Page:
HNN: Fabio's celebrated its firth birthday recently…
FG: Yes. We celebrated our fifth birthday recently. It was actually National Sour Candy Day so we made sour Skittles and gave it away free in the shop. As well as giving 100 free scoops to Chicken George customers around the corner. People said it was great to see us back open as well as great to see businesses in Hitchin co-operating together.
We when we reflect back on our five years I think being called Willy Wonka helped us raise the bar. I think people expect us to invent new, quirky flavours.
HNN: We can see how hard you guys have worked in following your dream. Any advice to those thinking of doing what they want to do after lockdown…?
FG: I did follow my dream – my advice would be follow your dream but don't jump in feet first. Tear it apart and look into everything first so you have the information to help you decide whether you want to start your own business, or change career or whatever it is that you want to do to realise your dream of doing something you want to do for a living. And I think Covid has made many people conscious of that too.
Write a thorough business plan as well. Although you should never have to include 'How to survive a pandemic' which is what we've all had to do in Hitchin and across the country. It was never in our business model. But we did look at can our business survive adverse whether, can it survive a shutdown. Can I survive hardship? Do people want my product? Is my product different in the market? You've really got to look at everything to build a really strong business plan – which is what we did and thankfully we're still here.
Don't be scared to try something. Go for it. If it fails it's not a failure, look at how it failed, you've still got to dream it's really going to work. Next time try something different to make it work. And after all that, sometimes it's just not meant to be – but at least in your heart you know you've tried it and given it your best shot.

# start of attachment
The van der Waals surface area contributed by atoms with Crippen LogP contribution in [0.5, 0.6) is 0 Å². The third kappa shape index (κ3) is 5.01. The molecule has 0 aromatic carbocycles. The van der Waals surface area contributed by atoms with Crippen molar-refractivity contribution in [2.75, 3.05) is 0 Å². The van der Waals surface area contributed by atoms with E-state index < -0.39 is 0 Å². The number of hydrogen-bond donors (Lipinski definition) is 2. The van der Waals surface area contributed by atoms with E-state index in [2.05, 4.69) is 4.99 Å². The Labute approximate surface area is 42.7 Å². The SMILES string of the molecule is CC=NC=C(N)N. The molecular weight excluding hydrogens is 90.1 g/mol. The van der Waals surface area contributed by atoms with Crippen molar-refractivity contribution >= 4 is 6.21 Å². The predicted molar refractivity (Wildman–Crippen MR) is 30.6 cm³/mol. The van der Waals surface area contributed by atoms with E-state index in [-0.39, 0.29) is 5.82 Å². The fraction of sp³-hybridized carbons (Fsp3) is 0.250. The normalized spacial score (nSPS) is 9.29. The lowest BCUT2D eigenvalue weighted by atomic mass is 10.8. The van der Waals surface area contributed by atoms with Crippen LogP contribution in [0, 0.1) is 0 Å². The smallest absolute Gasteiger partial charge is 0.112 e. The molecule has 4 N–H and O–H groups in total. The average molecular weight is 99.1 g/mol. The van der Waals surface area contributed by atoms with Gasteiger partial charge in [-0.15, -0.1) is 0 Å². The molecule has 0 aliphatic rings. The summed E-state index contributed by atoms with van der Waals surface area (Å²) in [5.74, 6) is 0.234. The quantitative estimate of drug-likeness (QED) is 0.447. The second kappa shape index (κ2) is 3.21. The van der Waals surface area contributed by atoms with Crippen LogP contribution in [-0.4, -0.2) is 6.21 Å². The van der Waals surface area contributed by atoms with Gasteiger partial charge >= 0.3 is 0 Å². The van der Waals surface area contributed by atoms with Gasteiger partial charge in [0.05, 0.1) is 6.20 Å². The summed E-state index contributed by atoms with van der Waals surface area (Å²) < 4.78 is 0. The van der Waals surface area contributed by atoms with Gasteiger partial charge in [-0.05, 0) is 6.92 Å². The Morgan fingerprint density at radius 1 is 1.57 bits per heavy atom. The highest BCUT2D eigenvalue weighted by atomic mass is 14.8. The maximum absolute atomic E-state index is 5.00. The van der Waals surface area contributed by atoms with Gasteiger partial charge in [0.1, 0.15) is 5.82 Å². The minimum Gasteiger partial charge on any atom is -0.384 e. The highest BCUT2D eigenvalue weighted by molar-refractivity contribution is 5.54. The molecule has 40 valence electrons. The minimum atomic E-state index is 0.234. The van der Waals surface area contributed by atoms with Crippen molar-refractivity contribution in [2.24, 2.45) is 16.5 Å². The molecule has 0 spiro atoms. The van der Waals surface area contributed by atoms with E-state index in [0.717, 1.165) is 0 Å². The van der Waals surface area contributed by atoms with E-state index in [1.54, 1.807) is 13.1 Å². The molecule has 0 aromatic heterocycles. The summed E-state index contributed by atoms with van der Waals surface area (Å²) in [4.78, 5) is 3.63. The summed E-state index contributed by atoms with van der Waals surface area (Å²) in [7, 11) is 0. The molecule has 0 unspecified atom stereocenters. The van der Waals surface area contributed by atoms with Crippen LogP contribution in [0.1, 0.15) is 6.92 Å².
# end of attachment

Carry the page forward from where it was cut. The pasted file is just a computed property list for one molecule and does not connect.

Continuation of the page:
We've done charity days in the past which has been hugely satisfying. And during lockdown we donated a lot of our stock to a homeless charity to Feed Up Warm Up. To me it small but it was good to know that someone would have appreciated it, and secondly it would only have gone to landfill, so you've stopped two problems there.
HNN: It must be so rewarding to have your job as your passion because we're lucky enough to do that too…
FG: Yes. It is a rewarding job. There was one occasion prior to lockdown when a young child, who had been at Great Ormond Street because they couldn't eat solid food, was finally allowed to taste ice cream. The look on her face was priceless as she tasted ice cream for the first time. It was quite emotional.
Ice Cream does bring people together. We do vegan ice cream for children who are lactose intolerant and you can see the happiness on their faces when they come to birthday parties held here as they can join in with eating ice cream.
I think it's funny that I'm always introduced to people as Hitchin's Willy Wonka of ice cream. We bring a bit of fun and enjoyment to people through our unusual ice creams - so there's far worse things I could be called.
HNN: Fab, you're a legend. Thanks for your time mate.
FG: Cheers Layth. Can we just say we love Hitchin Nub News!